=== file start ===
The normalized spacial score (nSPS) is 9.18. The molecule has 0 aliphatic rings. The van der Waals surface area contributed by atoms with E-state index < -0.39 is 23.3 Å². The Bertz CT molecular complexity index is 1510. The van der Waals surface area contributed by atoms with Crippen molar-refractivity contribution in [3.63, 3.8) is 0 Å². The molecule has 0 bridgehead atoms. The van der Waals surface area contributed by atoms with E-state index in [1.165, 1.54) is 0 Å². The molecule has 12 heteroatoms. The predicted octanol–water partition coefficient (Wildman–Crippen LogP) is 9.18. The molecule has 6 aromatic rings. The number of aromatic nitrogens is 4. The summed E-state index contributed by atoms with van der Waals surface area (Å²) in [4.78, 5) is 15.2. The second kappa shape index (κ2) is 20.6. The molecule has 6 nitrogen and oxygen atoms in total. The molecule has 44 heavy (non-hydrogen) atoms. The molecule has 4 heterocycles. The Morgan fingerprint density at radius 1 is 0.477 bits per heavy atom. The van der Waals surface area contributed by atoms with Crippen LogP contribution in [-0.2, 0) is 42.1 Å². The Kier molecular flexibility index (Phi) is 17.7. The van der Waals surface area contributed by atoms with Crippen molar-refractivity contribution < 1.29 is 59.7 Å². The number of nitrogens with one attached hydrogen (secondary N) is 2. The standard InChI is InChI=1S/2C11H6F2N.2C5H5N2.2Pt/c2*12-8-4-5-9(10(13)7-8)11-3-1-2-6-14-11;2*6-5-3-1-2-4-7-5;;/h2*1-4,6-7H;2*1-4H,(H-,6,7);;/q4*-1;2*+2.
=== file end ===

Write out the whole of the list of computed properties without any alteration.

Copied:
The normalized spacial score (nSPS) is 9.18. The molecule has 0 aliphatic rings. The van der Waals surface area contributed by atoms with E-state index < -0.39 is 23.3 Å². The Bertz CT molecular complexity index is 1510. The van der Waals surface area contributed by atoms with Crippen molar-refractivity contribution in [3.63, 3.8) is 0 Å². The molecule has 0 bridgehead atoms. The van der Waals surface area contributed by atoms with E-state index in [1.165, 1.54) is 0 Å². The molecule has 12 heteroatoms. The predicted octanol–water partition coefficient (Wildman–Crippen LogP) is 9.18. The molecule has 6 aromatic rings. The number of aromatic nitrogens is 4. The summed E-state index contributed by atoms with van der Waals surface area (Å²) in [4.78, 5) is 15.2. The second kappa shape index (κ2) is 20.6. The molecule has 6 nitrogen and oxygen atoms in total. The molecule has 44 heavy (non-hydrogen) atoms. The molecule has 4 heterocycles. The Morgan fingerprint density at radius 1 is 0.477 bits per heavy atom. The van der Waals surface area contributed by atoms with Crippen LogP contribution in [-0.2, 0) is 42.1 Å². The Kier molecular flexibility index (Phi) is 17.7. The van der Waals surface area contributed by atoms with Crippen molar-refractivity contribution < 1.29 is 59.7 Å². The number of nitrogens with one attached hydrogen (secondary N) is 2. The standard InChI is InChI=1S/2C11H6F2N.2C5H5N2.2Pt/c2*12-8-4-5-9(10(13)7-8)11-3-1-2-6-14-11;2*6-5-3-1-2-4-7-5;;/h2*1-4,6-7H;2*1-4H,(H-,6,7);;/q4*-1;2*+2.